(Hristo Djidjev, Sunil Thulasidasan, Guillaume Chapuis, Rumen Andonov and Dominique Lavenier: “Efficient Multi-GPU Computation of All-Pairs Shortest Paths”. To appear in IEEE International Parallel and Distributed Processing Symposium (IPDPS), May 2014. [PDF])
This webinar covers how Geoweb3d uses the GPU for real-time geospatial 3D visualization, modeling, and analytics. Geoweb3D will demonstrate how native, high resolution datasets including GIS, CAD, 3D Models, LIDAR, and FMV are fused together in real-time with game quality graphics and pixel accurate analysis. The 3D engine uses a GPU resident mesh that adapts to any resolution data on the fly eliminating the need to preprocess any data prior to real-time use. Demonstration will include Geoweb3d Mobile which now uses HTML5 for use on any device in the cloud including phones and tablets.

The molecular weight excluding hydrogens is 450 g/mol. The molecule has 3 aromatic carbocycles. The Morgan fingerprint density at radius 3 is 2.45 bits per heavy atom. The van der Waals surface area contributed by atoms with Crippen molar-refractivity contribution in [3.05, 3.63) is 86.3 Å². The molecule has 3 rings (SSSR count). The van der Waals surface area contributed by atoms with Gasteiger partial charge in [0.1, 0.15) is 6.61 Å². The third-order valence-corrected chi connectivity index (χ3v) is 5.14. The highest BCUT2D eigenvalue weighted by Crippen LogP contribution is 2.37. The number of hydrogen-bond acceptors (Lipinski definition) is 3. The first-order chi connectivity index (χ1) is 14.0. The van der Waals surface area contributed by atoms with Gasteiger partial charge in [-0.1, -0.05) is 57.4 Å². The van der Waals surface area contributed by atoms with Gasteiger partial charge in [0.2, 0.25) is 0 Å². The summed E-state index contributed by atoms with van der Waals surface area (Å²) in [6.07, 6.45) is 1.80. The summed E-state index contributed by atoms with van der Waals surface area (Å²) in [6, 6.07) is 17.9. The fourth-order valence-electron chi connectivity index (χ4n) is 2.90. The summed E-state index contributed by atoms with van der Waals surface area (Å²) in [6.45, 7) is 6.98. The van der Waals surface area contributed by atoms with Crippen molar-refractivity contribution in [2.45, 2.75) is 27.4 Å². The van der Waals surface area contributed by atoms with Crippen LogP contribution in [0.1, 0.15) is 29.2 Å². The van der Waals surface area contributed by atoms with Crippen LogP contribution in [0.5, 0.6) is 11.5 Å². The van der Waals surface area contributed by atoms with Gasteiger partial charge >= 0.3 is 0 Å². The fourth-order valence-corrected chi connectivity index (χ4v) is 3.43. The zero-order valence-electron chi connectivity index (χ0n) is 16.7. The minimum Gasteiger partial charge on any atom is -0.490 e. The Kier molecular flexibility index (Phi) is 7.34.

To register follow this link: https://www2.gotomeeting.com/register/226039466